I'm going to start with the first column, but not all the different interpretations that I listed in the main Riddle discussion, because, frankly, I think some of them are fanciful, and I want to keep this task manageable.

So what options are there? Looking at the previous discussion, I'm only taking, here, the "gold, silver, bronze" ranking and the word lengths. These give us [1,2,2,3,3] and [4,6,6,5,5]. Just to be difficult, I'll also take the alphabetical sequence of the first letter (G=7, S=19). That gives us the further sequence [7,19,19,19,19]. I could also take the ASCII value of G and S, and that would give us [71,83,83,83,83]. I don't like them so much as they're quite large and they start running us close to the 255 limit.

Next, the second column. To me, this seems the most important column, the one I think might play a key role in the decoding. Taking simply the number of bars, we get the column [6,5,4,0,(0)]. I think you have to assume that no mention is the same as zero, but I'm not sure about this. If you take the "bars" as meaning binary "ones" then we have six bars as 63, five as 31 etc, as before, and that gives us the column [63,31,15,0,(0)].

The third column is, I think, binary in nature. I assume "raised" is the same as "open" -- though I know others haven't assumed this -- and that closed is the opposite. If raised =1, we have the column [1,(0),1,1,0]. Otherwise we have [0,(0),0,0,1]. I'm also assuming that the blank entry is zero in both cases. Now I'm not completely sure that "raised" is actually a digit. It might indicate bit shifting in the previous column (or perhaps addition by it), for example. But let's proceed for the moment.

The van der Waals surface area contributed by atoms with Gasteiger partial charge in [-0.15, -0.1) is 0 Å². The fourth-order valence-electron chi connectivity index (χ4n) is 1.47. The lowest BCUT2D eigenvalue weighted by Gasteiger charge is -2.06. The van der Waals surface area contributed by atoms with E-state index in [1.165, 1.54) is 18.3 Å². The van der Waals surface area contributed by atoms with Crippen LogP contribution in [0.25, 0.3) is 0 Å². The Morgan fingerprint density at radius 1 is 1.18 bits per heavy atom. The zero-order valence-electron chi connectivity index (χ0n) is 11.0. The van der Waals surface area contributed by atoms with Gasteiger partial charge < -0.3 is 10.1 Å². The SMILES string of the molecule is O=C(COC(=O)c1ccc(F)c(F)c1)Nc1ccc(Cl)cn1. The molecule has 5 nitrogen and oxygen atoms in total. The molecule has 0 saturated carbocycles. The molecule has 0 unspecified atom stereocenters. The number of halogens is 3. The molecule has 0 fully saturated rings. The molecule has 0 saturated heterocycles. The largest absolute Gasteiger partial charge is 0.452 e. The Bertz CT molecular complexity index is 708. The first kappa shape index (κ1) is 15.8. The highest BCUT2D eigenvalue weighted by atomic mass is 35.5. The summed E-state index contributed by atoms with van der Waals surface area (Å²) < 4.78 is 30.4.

The fourth column, full face or profile: I'm assuming that full face is 1 and profile is 0. But, as others have pointed out, this may also be a modifier, not a digit. If it is a digit, we get the column [1,1,0,1,0]

The fifth column leaves me cold. I think it's just noise. But
if the number of "users" *is* the clue, we have
[1,2,3,2,2].

This allows us to compile a table of the columns we have just
generated (this time reading *down* the page, not across
it as above):

metal bars visor face users 1,4, 7,71 6,63 1,0 1 1 2,6,19,83 5,31 0,0 1 2 2,6,19,83 4,15 1,0 0 3 3,5,19,83 0,0 1,0 1 2 3,5,19,83 0,0 0,1 0 2

OK, what do we do with them?

Well, we can use them one at a time, all together, or look at one or more columns as modifiers to what we do with the others.

We have a matrix of five rows and five columns, with a variety of candidates in each column. I think we need to apply the matrix to a URL "vector" with five elements. (What other options are there? What do you leave out?)

We can process the URL groups broken into four groups plus the suffix: 131-092-015-128-+ORC, or we can assume the suffix is not changed and break the URL up into five groups of two digits: 13-19-21-51-28 .

I'm inclined to apply each *row* to a particular part of
the URL group. Thus you would apply row 1 to 131 (or 13), row
2 to 092 (or 19), etc.